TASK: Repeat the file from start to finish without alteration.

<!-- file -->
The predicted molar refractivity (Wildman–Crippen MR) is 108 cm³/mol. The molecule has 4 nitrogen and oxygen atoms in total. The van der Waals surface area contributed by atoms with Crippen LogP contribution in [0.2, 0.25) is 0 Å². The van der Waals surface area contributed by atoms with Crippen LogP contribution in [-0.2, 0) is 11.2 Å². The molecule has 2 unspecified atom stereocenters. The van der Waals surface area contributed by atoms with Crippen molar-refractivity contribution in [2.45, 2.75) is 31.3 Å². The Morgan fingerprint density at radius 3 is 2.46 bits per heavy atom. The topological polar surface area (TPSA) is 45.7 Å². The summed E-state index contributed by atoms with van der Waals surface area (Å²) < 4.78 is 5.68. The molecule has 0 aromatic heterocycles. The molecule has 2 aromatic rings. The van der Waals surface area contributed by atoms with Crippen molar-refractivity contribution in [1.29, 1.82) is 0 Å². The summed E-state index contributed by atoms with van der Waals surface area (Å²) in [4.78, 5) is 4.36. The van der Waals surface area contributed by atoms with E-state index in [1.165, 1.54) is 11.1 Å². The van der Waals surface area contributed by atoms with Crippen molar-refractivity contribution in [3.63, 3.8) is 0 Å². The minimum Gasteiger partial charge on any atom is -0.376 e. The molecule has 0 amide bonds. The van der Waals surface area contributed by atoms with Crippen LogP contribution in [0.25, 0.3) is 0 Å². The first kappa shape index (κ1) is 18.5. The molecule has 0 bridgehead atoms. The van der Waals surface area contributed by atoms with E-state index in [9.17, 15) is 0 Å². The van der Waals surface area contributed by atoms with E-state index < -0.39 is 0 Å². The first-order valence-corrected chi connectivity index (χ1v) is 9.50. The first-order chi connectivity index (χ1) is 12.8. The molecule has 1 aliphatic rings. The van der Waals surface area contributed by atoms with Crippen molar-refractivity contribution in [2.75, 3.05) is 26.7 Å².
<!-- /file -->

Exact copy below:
The predicted molar refractivity (Wildman–Crippen MR) is 108 cm³/mol. The molecule has 4 nitrogen and oxygen atoms in total. The van der Waals surface area contributed by atoms with Crippen LogP contribution in [0.2, 0.25) is 0 Å². The van der Waals surface area contributed by atoms with Crippen LogP contribution in [-0.2, 0) is 11.2 Å². The molecule has 2 unspecified atom stereocenters. The van der Waals surface area contributed by atoms with Crippen molar-refractivity contribution in [2.45, 2.75) is 31.3 Å². The Morgan fingerprint density at radius 3 is 2.46 bits per heavy atom. The topological polar surface area (TPSA) is 45.7 Å². The summed E-state index contributed by atoms with van der Waals surface area (Å²) < 4.78 is 5.68. The molecule has 0 aromatic heterocycles. The molecule has 2 aromatic rings. The van der Waals surface area contributed by atoms with Crippen molar-refractivity contribution in [1.29, 1.82) is 0 Å². The summed E-state index contributed by atoms with van der Waals surface area (Å²) in [4.78, 5) is 4.36. The van der Waals surface area contributed by atoms with E-state index in [1.165, 1.54) is 11.1 Å². The van der Waals surface area contributed by atoms with Crippen molar-refractivity contribution in [3.63, 3.8) is 0 Å². The minimum Gasteiger partial charge on any atom is -0.376 e. The molecule has 0 amide bonds. The van der Waals surface area contributed by atoms with Crippen LogP contribution in [0.25, 0.3) is 0 Å². The first kappa shape index (κ1) is 18.5. The molecule has 0 bridgehead atoms. The van der Waals surface area contributed by atoms with E-state index in [9.17, 15) is 0 Å². The van der Waals surface area contributed by atoms with E-state index < -0.39 is 0 Å². The first-order valence-corrected chi connectivity index (χ1v) is 9.50. The first-order chi connectivity index (χ1) is 12.8. The molecule has 1 aliphatic rings. The van der Waals surface area contributed by atoms with Crippen molar-refractivity contribution in [2.75, 3.05) is 26.7 Å².